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New Chief Constable says domestic abuse stance fuelled by personal tragedy

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Thames Valley’s new Chief Constable’s domestic abuse stance fuelled by personal tragedy.
Thames Valley’s new Chief Constable Jason Hogg

Thames Valley’s new Chief Constable has revealed how personal tragedy will fuel his drive to prioritise the fight against domestic abuse.

Jason Hogg, who currently serves as Deputy Chief Constable, is set to step up to the top job when incumbent John Campbell retires at the end of March 2023, having had his selection as Thames Valley’s new Chief Constable approved by the Thames Valley Police & Crime Panel – the group of councillors that monitors the work of Police & Crime Commissioner (PCC) Matthew Barber – last week.

Among the questions faced – during what amounted to Deputy Chief Constable Hogg’s interview by councillors – was his proposed approach to tackling allegations of “victim blaming” by the police force in relation to violence against women and girls.

He acknowledged legacy issues, including “pushback… from the rank and file” on targeted strategies, but said that arrest rates for domestic abuse had increased.

“Approximately three years ago, we had an inspection by HMIC (His Majesty’s Inspectorate of Constabulary), which mentioned the force needed to improve its approach to domestic abuse,” said Deputy Chief Constable Hogg.

“It was never in the report, but the inspectors told us informally that they identified what they described as domestic abuse fatigue.

“Domestic incidents are number one for what officers attend, and sadly, they attend some cases multiple times because some vulnerable people are in those difficult relationships.

“Since then, we have made domestic abuse a core priority in terms of our performance, and we have three core measures which we have progressed over time.

“The first is to make sure we get there quickly, the second is to be proactive in making arrests, and I set a very high-level target for the number of arrests expected, plus a focus on outcomes for victims of crime.

“It is fair to say I got some pushback on that from the rank and file by taking away their discretion, but the reality was at the time that you were less likely to be arrested for a domestic abuse crime in Thames Valley than you were in the seven police forces around us, which was simply not good enough.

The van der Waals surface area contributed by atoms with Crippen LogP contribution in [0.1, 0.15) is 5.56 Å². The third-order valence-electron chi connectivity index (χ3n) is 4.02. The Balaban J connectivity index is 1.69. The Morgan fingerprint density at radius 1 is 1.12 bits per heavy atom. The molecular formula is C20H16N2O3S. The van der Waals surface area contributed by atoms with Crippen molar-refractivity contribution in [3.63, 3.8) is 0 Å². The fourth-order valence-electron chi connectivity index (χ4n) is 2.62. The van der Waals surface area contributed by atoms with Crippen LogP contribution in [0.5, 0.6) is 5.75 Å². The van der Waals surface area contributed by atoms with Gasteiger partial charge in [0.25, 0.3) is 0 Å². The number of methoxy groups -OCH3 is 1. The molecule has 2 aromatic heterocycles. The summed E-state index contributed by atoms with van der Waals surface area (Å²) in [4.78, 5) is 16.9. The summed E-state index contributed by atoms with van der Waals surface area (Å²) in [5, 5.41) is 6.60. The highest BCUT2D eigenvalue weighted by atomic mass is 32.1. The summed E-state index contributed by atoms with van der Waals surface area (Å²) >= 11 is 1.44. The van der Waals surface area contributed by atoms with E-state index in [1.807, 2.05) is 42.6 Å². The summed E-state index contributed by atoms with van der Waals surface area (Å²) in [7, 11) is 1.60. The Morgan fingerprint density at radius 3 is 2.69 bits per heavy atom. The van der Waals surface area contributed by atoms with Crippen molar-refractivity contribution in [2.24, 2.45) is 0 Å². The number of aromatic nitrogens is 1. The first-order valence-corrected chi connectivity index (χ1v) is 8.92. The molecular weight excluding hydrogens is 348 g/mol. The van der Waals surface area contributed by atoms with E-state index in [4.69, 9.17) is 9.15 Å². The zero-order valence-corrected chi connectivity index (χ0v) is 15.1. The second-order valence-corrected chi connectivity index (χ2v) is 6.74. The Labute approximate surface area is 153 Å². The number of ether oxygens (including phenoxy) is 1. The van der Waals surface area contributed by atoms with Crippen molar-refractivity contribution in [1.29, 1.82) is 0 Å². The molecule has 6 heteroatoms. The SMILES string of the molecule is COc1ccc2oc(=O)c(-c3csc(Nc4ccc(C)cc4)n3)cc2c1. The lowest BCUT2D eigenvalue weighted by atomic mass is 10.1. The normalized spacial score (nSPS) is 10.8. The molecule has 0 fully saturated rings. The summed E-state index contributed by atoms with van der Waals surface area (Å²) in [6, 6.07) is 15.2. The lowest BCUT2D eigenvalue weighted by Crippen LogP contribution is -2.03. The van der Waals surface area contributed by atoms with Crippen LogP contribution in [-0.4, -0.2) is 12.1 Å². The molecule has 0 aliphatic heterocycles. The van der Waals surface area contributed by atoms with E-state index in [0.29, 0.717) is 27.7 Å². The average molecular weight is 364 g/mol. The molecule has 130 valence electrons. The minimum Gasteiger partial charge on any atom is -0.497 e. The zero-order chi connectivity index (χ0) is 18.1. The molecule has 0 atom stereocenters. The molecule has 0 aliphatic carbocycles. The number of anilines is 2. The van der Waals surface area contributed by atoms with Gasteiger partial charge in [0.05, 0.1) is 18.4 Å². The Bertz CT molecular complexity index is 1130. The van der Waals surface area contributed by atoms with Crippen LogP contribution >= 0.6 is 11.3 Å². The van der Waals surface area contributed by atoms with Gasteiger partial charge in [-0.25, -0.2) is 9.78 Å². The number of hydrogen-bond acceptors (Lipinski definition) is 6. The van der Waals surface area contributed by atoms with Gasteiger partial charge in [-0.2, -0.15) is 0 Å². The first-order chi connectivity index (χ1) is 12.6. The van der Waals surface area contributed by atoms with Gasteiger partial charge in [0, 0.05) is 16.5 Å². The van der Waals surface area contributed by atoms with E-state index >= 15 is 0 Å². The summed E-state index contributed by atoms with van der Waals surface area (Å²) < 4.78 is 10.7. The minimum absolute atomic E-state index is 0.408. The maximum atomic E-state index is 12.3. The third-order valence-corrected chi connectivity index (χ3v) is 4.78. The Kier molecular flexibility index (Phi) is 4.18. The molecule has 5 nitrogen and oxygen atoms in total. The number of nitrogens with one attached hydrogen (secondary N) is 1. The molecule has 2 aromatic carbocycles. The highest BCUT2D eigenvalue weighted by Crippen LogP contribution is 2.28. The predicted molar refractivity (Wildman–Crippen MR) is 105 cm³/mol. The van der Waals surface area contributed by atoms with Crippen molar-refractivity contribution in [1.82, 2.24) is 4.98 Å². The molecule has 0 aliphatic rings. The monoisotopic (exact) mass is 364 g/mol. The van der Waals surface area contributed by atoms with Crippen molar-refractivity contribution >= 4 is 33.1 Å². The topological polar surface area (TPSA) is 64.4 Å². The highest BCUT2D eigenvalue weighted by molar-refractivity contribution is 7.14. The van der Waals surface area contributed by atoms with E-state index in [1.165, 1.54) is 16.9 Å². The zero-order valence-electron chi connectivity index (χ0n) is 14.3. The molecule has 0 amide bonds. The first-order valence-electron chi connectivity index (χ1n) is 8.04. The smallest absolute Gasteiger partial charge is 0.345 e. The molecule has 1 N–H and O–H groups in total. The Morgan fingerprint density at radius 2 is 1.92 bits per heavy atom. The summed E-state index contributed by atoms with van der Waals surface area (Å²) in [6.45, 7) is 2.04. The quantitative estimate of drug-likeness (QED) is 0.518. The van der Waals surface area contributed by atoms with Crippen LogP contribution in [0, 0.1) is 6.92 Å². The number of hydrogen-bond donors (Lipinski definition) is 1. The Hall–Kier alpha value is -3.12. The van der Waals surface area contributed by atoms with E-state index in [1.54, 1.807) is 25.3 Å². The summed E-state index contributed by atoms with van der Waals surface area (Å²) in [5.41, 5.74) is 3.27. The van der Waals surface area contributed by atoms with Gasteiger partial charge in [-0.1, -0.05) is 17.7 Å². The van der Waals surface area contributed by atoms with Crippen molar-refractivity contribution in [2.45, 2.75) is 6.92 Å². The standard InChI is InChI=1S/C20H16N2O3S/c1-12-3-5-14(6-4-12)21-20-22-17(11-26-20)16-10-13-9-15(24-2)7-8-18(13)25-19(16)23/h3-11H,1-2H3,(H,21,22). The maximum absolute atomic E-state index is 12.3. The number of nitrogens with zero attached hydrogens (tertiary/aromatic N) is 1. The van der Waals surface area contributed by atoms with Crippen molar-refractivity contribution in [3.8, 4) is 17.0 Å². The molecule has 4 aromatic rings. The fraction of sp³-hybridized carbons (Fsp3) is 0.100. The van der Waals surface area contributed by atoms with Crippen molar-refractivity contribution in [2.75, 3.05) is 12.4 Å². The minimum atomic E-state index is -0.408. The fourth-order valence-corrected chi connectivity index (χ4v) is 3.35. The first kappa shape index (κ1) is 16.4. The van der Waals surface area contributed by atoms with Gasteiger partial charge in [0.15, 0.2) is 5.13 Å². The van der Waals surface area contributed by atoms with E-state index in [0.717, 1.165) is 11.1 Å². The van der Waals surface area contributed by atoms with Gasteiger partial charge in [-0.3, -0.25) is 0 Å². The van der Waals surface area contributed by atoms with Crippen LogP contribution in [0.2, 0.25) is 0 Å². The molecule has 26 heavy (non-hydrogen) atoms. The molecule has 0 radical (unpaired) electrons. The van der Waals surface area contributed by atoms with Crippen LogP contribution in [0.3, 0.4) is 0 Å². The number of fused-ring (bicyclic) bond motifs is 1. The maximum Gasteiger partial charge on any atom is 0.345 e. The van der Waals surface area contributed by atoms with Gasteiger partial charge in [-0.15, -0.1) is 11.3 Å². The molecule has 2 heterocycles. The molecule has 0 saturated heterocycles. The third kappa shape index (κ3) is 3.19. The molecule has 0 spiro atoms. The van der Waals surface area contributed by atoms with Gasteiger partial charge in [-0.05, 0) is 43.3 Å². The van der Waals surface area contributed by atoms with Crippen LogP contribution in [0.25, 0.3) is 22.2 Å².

“Our arrest rate has increased to one of the highest in the country, and that rollout wasn’t just about the figures; it was about the hearts and minds approach that was really important as well.

“I personally introduced a training video by an organisation called Safe Lives about the impact domestic abuse has. The reason I did that; I mentioned that I lost my mum when I was a child. She was a victim of domestic abuse, and she was murdered when I was a child.

“It is not something I talk about often, but it is something I feel passionately about, and as chief constable, domestic abuse will certainly be at the forefront of everything I do because it is clearly the biggest group of some of the most vulnerable people in our society, those in domestic abuse relationships.”

The question had come from Councillor Maria Gee (Lib Dem, Wokingham Borough Council), who welcomed the efforts but asked for more detail on action to tackle “low-level, casualised misogyny on the streets” that she argued led to “fewer women go(ing) out”.

Deputy Chief Constable Hogg highlighted the need to make “domestic abuse and violence against women and girls unacceptable in our society” but added that the “societal problem” could not be eradicated by the police alone.

He said repeat perpetrators of domestic abuse would be targeted and that there would be an “expectation” for local commanders to “prioritise their patrol activity” in areas flagged up via StreetSafe, a mobile phone app which allows people to report locations where they feel unsafe while out.

Jason started his career in Cleveland Police in 1995 before transferring to Hampshire in 2001 as a Detective Sergeant. He spent most of his career in Criminal Investigation roles, serving as a Detective in every rank.

He has spent a significant part of his career investigating homicide offences and, for several years, helped deliver training on the National Senior Investigation Officer (SIO) Development Programme. In addition he has worked in Special Branch and been Head of Public Protection.

He joined Thames Valley Police in January 2016 as Assistant Chief Constable (Crime and Criminal Justice) before becoming the Chief Officer lead for the South East Counter Terrorism Unit & Regional Organised Crime Unit. He was promoted to Deputy Chief Constable in 2019.

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